The pandemic has changed the relationship between people and their work, and the employee value proposition (EVP) must evolve to reflect these changes.
Organizations today spend an average of $2,500 per employee on employee experience every year, and such investments are expected to continue.
Attempts to modernize the EVP typically add on features — from upskilling workers to keep up with emerging digital skills to offering pet insurance. These efforts are costly and are not yielding the expected benefits. Employee engagement hasn’t improved tangibly since 2016 — and then came COVID-19.
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“The reality is that three shifts in the work environment have eroded the impact of the traditional EVP: Employees are people, not just workers; work is a subset of life, not separate from it; and value comes through feelings, not just features,” says Carolina Valencia, VP, Gartner.
Conventional employee value proposition is on shaky ground
Persistent engagement and attraction challenges, and the human crises of 2020, have proven that the management principles underlying the EVP are outdated. EVPs have long been managed with three principles in mind: defined around employees, designed to provide an exceptional employee experience and focused on delivering features that match employee needs.
“Clearly, this traditional approach to employee value proposition is falling short,” adds Valencia. Recent Gartner research of 5,000 employees and 85 HR leader interviews on EVP practices, challenges and solutions indicates that the problem could be too much focus on “what we give employees” rather than “why.”
Here are some telling signals that point to deepening weakness in traditional EVP:
- Engagement — Engagement, which drives both performance and retention outcomes, has remained relatively flat since 2016.
- Attraction — Only 29% of functional leaders report they have all the talent they need to meet current performance requirements. This challenge is especially pronounced in the most competitive areas of the labor market, such as IT and data science roles.
- Intent to stay — Only 23% of HR leaders believe most employees will continue working in their current organization after the pandemic ends.
- EVP satisfaction — Only 31% of HR leaders think their employees are satisfied with the EVP, and 65% of candidates report they have actually discontinued a hiring process due to an unattractive EVP.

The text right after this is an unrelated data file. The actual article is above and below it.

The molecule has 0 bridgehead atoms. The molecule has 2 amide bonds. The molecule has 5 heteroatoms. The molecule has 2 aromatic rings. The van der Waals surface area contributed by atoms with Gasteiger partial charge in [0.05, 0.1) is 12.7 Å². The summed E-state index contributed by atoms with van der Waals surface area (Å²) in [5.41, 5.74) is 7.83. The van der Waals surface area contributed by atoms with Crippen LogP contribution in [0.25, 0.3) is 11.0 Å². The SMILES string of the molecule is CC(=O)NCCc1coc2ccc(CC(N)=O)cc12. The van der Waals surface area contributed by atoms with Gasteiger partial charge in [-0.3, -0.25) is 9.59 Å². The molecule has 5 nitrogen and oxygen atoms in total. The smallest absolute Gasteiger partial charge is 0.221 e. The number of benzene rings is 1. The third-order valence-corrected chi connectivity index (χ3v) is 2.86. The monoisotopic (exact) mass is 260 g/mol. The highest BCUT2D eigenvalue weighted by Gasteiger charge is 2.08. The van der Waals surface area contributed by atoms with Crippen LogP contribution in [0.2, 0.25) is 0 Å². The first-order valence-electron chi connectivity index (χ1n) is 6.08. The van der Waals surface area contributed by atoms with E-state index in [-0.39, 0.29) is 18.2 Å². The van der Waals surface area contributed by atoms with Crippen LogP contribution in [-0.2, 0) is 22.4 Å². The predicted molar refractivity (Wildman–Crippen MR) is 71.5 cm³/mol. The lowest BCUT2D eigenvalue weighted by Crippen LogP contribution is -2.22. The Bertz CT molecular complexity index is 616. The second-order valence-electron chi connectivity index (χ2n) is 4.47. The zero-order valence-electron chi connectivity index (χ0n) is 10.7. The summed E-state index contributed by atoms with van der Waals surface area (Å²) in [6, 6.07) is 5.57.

HR leaders must evolve their EVP management by delivering a more human deal centered around the whole person, designed to provide an exceptional life experience and focused on the feelings and features that match employee needs. The new human deal comprises five components: deeper connections, radical flexibility, personal growth, holistic well-being and shared purpose.
The new EVP delivers a more human deal
In delivering on all aspects of this human deal, people perceive emotional value in employment in the organization by enabling them to feel more understood, autonomous, invested, cared for and valued. This reinvented EVP, designed to deliver an exceptional life, not just work, experience, results in higher employee satisfaction.
“When HR leaders can generate these emotions in employees, both organizations and the human beings that comprise them win,” says Valencia.
- Deeper connections — Help employees feel understood by strengthening their family and community connections, not just work relationships.
- Radical flexibility — Empower employees to feel autonomous by providing flexibility on all aspects of work, not just when and where they work.
- Personal growth — Ensure that employees feel valued by helping them grow as people, not just as professionals.
- Holistic well-being — Reinforce that employees feel cared for by ensuring they actually use holistic well-being offerings, not just make them available.
- Shared purpose — Make sure employees feel invested in the organization by championing action by the organization on societal and cultural issues (and don’t just make statements about “purpose.